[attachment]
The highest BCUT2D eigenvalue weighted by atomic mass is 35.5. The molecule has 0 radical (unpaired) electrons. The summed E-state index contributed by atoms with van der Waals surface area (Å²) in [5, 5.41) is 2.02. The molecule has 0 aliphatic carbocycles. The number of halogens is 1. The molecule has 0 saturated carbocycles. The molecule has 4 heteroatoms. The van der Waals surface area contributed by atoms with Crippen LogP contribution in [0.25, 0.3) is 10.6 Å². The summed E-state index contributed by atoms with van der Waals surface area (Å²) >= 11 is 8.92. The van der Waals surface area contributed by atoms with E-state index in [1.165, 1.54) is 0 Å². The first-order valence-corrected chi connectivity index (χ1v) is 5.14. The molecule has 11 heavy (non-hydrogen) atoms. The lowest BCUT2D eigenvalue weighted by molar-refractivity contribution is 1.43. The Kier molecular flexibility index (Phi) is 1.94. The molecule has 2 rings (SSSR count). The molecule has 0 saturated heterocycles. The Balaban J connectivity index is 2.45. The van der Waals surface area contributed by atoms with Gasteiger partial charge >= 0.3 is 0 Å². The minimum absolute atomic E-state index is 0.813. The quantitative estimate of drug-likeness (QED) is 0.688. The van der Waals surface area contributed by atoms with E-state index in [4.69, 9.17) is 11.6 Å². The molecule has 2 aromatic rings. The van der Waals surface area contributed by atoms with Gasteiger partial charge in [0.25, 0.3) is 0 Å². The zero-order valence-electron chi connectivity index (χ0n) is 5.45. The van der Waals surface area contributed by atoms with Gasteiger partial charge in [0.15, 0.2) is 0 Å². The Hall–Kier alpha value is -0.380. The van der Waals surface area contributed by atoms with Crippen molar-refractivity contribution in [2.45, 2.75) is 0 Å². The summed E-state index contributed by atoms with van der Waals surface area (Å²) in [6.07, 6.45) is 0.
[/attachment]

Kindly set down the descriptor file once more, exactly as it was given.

The highest BCUT2D eigenvalue weighted by atomic mass is 35.5. The molecule has 0 radical (unpaired) electrons. The summed E-state index contributed by atoms with van der Waals surface area (Å²) in [5, 5.41) is 2.02. The molecule has 0 aliphatic carbocycles. The number of halogens is 1. The molecule has 0 saturated carbocycles. The molecule has 4 heteroatoms. The van der Waals surface area contributed by atoms with Crippen LogP contribution in [0.25, 0.3) is 10.6 Å². The summed E-state index contributed by atoms with van der Waals surface area (Å²) >= 11 is 8.92. The van der Waals surface area contributed by atoms with E-state index in [1.165, 1.54) is 0 Å². The first-order valence-corrected chi connectivity index (χ1v) is 5.14. The molecule has 11 heavy (non-hydrogen) atoms. The lowest BCUT2D eigenvalue weighted by molar-refractivity contribution is 1.43. The Kier molecular flexibility index (Phi) is 1.94. The molecule has 2 rings (SSSR count). The molecule has 0 saturated heterocycles. The Balaban J connectivity index is 2.45. The van der Waals surface area contributed by atoms with Gasteiger partial charge >= 0.3 is 0 Å². The minimum absolute atomic E-state index is 0.813. The quantitative estimate of drug-likeness (QED) is 0.688. The van der Waals surface area contributed by atoms with E-state index in [4.69, 9.17) is 11.6 Å². The molecule has 2 aromatic rings. The van der Waals surface area contributed by atoms with Gasteiger partial charge in [0.25, 0.3) is 0 Å². The zero-order valence-electron chi connectivity index (χ0n) is 5.45. The van der Waals surface area contributed by atoms with Gasteiger partial charge in [0.15, 0.2) is 0 Å². The Hall–Kier alpha value is -0.380. The van der Waals surface area contributed by atoms with Crippen molar-refractivity contribution in [2.45, 2.75) is 0 Å². The summed E-state index contributed by atoms with van der Waals surface area (Å²) in [6.07, 6.45) is 0.